Phase 3 industry-sponsored trials completing enrollment between 2013 and 2017, n=3,723, had an average Phase 3 enrollment of 622 subjects per trial.6 It is not uncommon for studies across a wide range of therapeutic areas to have thousands of subjects, and increasingly we are seeing mega-trials with tens of thousands of subjects. In this cohort alone, 124 studies had enrollments above 2,000, and 28 studies had enrollments of more than 10,000.
The need and challenge to recruit and retain these numbers of patients is not new to the industry. Forty-eight percent of sites miss their enrollment targets7 and 80 percent of trials are delayed due to recruitment.8 Additionally, while the dropout rate of clinical trials has historically hovered around 30 percent, the effects of noncompliance are, by nature, impossible to quantify, and they add a potentially significant confounding factor. Clinical trial adherence rates have been reported to average from 43 to 78 percent among trials addressing chronic conditions.9
But there are new opportunities to achieve recruitment goals while also minimizing dropout. These tools allow for better focus on patient experience and, ultimately, better trials.
While the need for growth in global clinical trials continues, and many unmet medical needs remain, these challenges (along with others, such as how to integrate new technologies, increasing regulatory burdens, adapting to new trial complexities, need for better decision making, and increasing probabilities of success) provide opportunities to implement operational innovations that can bring medicines, i.e., scientific and clinical innovation, to patients who need them, more efficiently and effectively.
About The Authors:
Jeffrey S. Handen, Ph.D., is a senior management consultant at TayganPoint Consulting Group and a leader in the firm's Life Sciences R&D Practice. He has published in multiple peer-reviewed and business journals, presented at numerous industry conferences and scientific meetings as an invited speaker, served as past editor in chief of the Industrialization of Drug Discovery compendium, and currently serves as the editor in chief of Re-inventing Clinical Development. Handen has over 20 years’ experience in pharmaceutical and biotechnology R&D, process re-engineering, and systems and process implementation. He is responsible for overseeing business process improvement and solution architecting for optimizing both clinical development and discovery.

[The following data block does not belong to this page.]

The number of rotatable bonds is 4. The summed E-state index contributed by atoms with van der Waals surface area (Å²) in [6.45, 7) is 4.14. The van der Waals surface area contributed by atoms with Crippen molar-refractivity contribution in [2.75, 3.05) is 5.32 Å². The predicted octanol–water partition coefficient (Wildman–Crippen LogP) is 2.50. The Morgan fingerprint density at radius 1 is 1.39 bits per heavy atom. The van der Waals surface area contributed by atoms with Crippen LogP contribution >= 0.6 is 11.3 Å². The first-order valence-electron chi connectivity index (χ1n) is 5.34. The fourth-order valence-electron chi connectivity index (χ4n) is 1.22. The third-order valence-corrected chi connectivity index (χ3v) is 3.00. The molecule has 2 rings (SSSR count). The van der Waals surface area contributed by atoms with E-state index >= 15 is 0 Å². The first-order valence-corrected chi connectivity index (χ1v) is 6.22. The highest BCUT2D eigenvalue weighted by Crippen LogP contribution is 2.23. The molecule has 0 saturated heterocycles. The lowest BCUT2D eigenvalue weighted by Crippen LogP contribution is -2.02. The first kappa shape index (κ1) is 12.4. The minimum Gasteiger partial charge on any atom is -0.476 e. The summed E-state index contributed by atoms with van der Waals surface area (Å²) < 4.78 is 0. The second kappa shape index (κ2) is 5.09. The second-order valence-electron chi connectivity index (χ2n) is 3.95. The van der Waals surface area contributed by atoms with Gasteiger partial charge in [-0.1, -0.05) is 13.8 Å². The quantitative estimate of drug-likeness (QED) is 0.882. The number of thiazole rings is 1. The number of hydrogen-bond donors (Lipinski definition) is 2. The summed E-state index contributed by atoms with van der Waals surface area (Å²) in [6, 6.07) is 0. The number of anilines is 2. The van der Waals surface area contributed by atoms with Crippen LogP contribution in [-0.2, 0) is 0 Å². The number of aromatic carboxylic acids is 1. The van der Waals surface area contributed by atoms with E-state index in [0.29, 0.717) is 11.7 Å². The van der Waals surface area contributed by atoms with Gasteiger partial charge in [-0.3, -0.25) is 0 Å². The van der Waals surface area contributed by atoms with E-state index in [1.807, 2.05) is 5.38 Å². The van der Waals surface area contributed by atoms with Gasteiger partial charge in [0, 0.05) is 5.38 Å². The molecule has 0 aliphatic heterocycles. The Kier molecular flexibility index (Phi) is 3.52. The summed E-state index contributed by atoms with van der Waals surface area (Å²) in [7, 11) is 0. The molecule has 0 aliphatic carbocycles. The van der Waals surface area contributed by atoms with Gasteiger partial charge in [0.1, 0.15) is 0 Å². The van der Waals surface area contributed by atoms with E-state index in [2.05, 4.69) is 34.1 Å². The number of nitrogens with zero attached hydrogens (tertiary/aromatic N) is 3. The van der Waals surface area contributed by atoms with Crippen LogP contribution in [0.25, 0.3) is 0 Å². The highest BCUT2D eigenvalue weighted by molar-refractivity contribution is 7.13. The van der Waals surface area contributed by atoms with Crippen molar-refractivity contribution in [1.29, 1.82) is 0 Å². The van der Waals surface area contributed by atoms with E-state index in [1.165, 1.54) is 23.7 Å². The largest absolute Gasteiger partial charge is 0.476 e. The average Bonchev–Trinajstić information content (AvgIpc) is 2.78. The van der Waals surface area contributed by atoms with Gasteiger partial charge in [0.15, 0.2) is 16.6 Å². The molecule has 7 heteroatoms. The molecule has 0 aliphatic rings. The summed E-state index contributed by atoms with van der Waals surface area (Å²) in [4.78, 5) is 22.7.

Daniel Patrick is a principal consultant at TayganPoint Consulting Group and has more than 25 years of experience in the life sciences and financial services industries. His areas of expertise include program and project management, merger and acquisition planning and integration, business process re-engineering, R&D, and strategy development and implementation. He spent over 20 years of his career at Merck, holding positions in Financial Evaluation and Analysis, Divisional Financial Services, Treasury, Johnson and Johnson/Merck Joint Venture, Corporate Operational Excellence, and R&D. Patrick led the Strategy Realization Office for Merck's R&D division and the division’s integration team for the Merck/Schering-Plough merger. He later served as executive director of Global Financial Planning and Analysis at Celgene.